alex in a nutshell

September 23, 2009

.Net 4, Azure SDK and WCF HTTP Activation

Filed under: — Alex Salamakha @ 10:33 AM

Azure SDK requires WCF HTTP Activation to be installed. However, WCF HTTP Activation won’t install if you have installed .Net 4 prior to that. Here is why:

when you install the .Net 4.0 beta, for some reason it also overwrites at least one of your .Net 3.0 (WCF) files, at least on 64bit systems, namely

c:\windows\\framework64\v3.0\Windows Communication Foundation\SMConfigInstaller.EXE“.

So the bad part is, with this new version in place you cannot longer enable the “WCF HTTP Activation” Feature of Vista and Win7 and even worse, uninstalling .Net 4 beta does not restore the original version.

So if you’re building a new system, make sure you install WCF HTTP Activation prior to .Net 4.

If you have screwed up like I did, install Windows 7/Vista on a VM, copy SMConfigInstaller.EXE file back, restart your machine and enjoy.

November 14, 2007

Creating business objects validation with Enterprise Library Validation Block

Filed under: — Alex Salamakha @ 11:01 PM

I’ve been using MS Enterprise Library on a number of projects. There are several blocks that used more often than others. I find validation block particularly useful. However, I usually like to tweak it a bit. The thing I don’t like is when you want to validate an object you require to write a substantial amount of code:

Validator<Customer> validator = ValidationFactory.CreateValidator<Customer>();

ValidationResults results = validator.Validate(customer);

Also it’s possible to create a validator for another type and validate an object with it without any problems, errors or exceptions:

Validator<WRONGCLASS> validator = ValidationFactory.CreateValidator<WRONGCLASS>();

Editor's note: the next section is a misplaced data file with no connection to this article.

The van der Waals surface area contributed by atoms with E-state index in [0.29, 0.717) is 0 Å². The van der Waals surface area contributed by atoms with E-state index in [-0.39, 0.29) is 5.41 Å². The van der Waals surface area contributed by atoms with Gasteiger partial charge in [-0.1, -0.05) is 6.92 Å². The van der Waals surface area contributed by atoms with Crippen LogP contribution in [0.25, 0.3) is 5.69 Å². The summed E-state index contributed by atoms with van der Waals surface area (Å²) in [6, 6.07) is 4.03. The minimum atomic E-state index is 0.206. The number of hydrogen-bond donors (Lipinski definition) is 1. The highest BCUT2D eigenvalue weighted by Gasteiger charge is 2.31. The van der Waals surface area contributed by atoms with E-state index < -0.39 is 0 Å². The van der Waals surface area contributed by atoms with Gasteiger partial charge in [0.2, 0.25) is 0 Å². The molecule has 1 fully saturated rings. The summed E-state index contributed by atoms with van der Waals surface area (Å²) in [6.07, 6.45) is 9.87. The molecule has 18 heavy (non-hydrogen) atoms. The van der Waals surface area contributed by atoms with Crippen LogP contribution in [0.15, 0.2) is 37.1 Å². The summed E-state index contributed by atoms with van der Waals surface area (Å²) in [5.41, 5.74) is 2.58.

ValidationResults results = validator.Validate(customer);

This feature is for flexibility, however, I haven’t found a need to use it the way it was intended. On the other hand I have encountered a number of situations where developers copy-pasted code responsible for creation of a validator without changing the type of a target object. This results unexpected behaviour during testing.
In order to fix this every business object is derived from a common parent BaseBusinessObject class, which has the following method defined:

public ValidationResults Validate()


Validator validator = ValidationFactory.CreateValidator(this.GetType());

return validator.Validate(this);


As a result, validating an object is now a lot simpler:


Usually it makes sense to have a base business object class anyway, so it’s not much of an overhead.

October 23, 2007

Running multiple instances of CruiseControl monitor

Filed under: — Alex Salamakha @ 8:49 PM

We’re using a customised version of Cruise Control, hence we all stuck with old one-per-project Cruise Control Monitor (v.

Major hassle for me is to monitor a number of projects in tray. This version doesn’t support multiple project configurations with only one entry in the config allowed for a project:

<?xml version=”1.0″ encoding=”utf-8″?>
<CruiseControlMonitor xmlns:xsd=”” xmlns:xsi=”” xmlns=””>

As a result, every time I restart a machine I need to start 4 instances of CCTray and manually select corresponding projects from a list. Annoying!

Simple fix is:

  • Create multiple config files, with just ProjectName entry being different
  • Create however many shortcuts to CCTray you need in your Startup group and specify a corresponding config file as a parameter
  • Enjoy the view of multiple CruiseControl Monitors sitting in your tray: